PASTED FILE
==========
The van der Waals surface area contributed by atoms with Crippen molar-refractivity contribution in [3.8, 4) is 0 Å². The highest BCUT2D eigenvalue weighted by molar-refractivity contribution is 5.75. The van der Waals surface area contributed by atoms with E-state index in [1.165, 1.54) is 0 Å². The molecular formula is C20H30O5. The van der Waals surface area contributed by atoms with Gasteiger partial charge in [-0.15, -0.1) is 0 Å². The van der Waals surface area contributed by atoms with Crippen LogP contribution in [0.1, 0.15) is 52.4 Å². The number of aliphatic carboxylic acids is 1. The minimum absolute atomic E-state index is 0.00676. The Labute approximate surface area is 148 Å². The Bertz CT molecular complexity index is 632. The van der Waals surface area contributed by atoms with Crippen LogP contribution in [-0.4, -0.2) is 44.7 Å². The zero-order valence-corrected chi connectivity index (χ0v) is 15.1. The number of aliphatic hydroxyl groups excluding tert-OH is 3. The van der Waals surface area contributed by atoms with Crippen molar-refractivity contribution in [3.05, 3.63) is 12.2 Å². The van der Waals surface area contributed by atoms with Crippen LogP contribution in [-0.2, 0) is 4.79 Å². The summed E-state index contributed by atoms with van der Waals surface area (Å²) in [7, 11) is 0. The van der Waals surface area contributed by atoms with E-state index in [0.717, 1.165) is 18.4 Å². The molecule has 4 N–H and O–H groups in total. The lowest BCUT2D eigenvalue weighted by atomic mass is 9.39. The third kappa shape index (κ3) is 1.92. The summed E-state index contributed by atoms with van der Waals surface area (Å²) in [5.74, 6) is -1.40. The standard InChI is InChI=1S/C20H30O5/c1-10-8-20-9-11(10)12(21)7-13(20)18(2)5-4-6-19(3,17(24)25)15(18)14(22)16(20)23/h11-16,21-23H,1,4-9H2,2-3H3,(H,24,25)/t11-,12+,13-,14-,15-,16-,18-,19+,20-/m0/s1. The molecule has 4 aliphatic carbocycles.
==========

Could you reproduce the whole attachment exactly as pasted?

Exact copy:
The van der Waals surface area contributed by atoms with Crippen molar-refractivity contribution in [3.8, 4) is 0 Å². The highest BCUT2D eigenvalue weighted by molar-refractivity contribution is 5.75. The van der Waals surface area contributed by atoms with E-state index in [1.165, 1.54) is 0 Å². The molecular formula is C20H30O5. The van der Waals surface area contributed by atoms with Gasteiger partial charge in [-0.15, -0.1) is 0 Å². The van der Waals surface area contributed by atoms with Crippen LogP contribution in [0.1, 0.15) is 52.4 Å². The number of aliphatic carboxylic acids is 1. The minimum absolute atomic E-state index is 0.00676. The Labute approximate surface area is 148 Å². The Bertz CT molecular complexity index is 632. The van der Waals surface area contributed by atoms with Crippen LogP contribution in [-0.4, -0.2) is 44.7 Å². The zero-order valence-corrected chi connectivity index (χ0v) is 15.1. The number of aliphatic hydroxyl groups excluding tert-OH is 3. The van der Waals surface area contributed by atoms with Crippen molar-refractivity contribution in [3.05, 3.63) is 12.2 Å². The van der Waals surface area contributed by atoms with Crippen LogP contribution in [-0.2, 0) is 4.79 Å². The summed E-state index contributed by atoms with van der Waals surface area (Å²) in [7, 11) is 0. The van der Waals surface area contributed by atoms with E-state index in [0.717, 1.165) is 18.4 Å². The molecule has 4 N–H and O–H groups in total. The lowest BCUT2D eigenvalue weighted by atomic mass is 9.39. The third kappa shape index (κ3) is 1.92. The summed E-state index contributed by atoms with van der Waals surface area (Å²) in [5.74, 6) is -1.40. The standard InChI is InChI=1S/C20H30O5/c1-10-8-20-9-11(10)12(21)7-13(20)18(2)5-4-6-19(3,17(24)25)15(18)14(22)16(20)23/h11-16,21-23H,1,4-9H2,2-3H3,(H,24,25)/t11-,12+,13-,14-,15-,16-,18-,19+,20-/m0/s1. The molecule has 4 aliphatic carbocycles.